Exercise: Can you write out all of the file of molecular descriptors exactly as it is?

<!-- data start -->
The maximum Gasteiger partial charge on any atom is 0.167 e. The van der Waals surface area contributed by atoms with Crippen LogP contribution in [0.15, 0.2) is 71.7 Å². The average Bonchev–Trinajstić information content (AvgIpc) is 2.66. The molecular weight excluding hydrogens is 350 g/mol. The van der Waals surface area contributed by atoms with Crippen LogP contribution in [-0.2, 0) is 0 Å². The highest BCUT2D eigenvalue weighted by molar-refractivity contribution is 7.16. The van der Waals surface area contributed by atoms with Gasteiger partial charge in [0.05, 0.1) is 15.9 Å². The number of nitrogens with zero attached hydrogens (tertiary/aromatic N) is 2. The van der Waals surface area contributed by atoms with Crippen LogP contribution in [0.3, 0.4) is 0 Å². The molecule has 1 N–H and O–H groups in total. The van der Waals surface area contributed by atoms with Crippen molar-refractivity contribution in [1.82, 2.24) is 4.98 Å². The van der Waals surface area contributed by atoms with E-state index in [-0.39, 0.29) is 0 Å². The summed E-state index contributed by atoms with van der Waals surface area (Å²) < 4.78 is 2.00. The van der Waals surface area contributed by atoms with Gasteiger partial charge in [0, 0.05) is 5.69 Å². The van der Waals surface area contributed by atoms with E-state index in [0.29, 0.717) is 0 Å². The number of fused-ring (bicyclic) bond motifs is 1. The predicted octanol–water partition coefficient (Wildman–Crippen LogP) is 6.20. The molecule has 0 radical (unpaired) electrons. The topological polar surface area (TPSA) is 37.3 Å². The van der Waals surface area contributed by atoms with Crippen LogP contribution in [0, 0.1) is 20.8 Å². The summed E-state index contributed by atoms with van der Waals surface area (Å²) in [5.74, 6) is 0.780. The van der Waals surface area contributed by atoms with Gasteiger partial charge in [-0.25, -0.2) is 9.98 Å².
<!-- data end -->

The maximum Gasteiger partial charge on any atom is 0.167 e. The van der Waals surface area contributed by atoms with Crippen LogP contribution in [0.15, 0.2) is 71.7 Å². The average Bonchev–Trinajstić information content (AvgIpc) is 2.66. The molecular weight excluding hydrogens is 350 g/mol. The van der Waals surface area contributed by atoms with Crippen LogP contribution in [-0.2, 0) is 0 Å². The highest BCUT2D eigenvalue weighted by molar-refractivity contribution is 7.16. The van der Waals surface area contributed by atoms with Gasteiger partial charge in [0.05, 0.1) is 15.9 Å². The number of nitrogens with zero attached hydrogens (tertiary/aromatic N) is 2. The van der Waals surface area contributed by atoms with Crippen LogP contribution in [0.3, 0.4) is 0 Å². The molecule has 1 N–H and O–H groups in total. The van der Waals surface area contributed by atoms with Crippen molar-refractivity contribution in [1.82, 2.24) is 4.98 Å². The van der Waals surface area contributed by atoms with E-state index in [-0.39, 0.29) is 0 Å². The summed E-state index contributed by atoms with van der Waals surface area (Å²) < 4.78 is 2.00. The van der Waals surface area contributed by atoms with Gasteiger partial charge in [0, 0.05) is 5.69 Å². The van der Waals surface area contributed by atoms with E-state index in [0.29, 0.717) is 0 Å². The number of fused-ring (bicyclic) bond motifs is 1. The predicted octanol–water partition coefficient (Wildman–Crippen LogP) is 6.20. The molecule has 0 radical (unpaired) electrons. The topological polar surface area (TPSA) is 37.3 Å². The van der Waals surface area contributed by atoms with Crippen LogP contribution in [0, 0.1) is 20.8 Å². The summed E-state index contributed by atoms with van der Waals surface area (Å²) in [5.74, 6) is 0.780. The van der Waals surface area contributed by atoms with Gasteiger partial charge in [-0.25, -0.2) is 9.98 Å².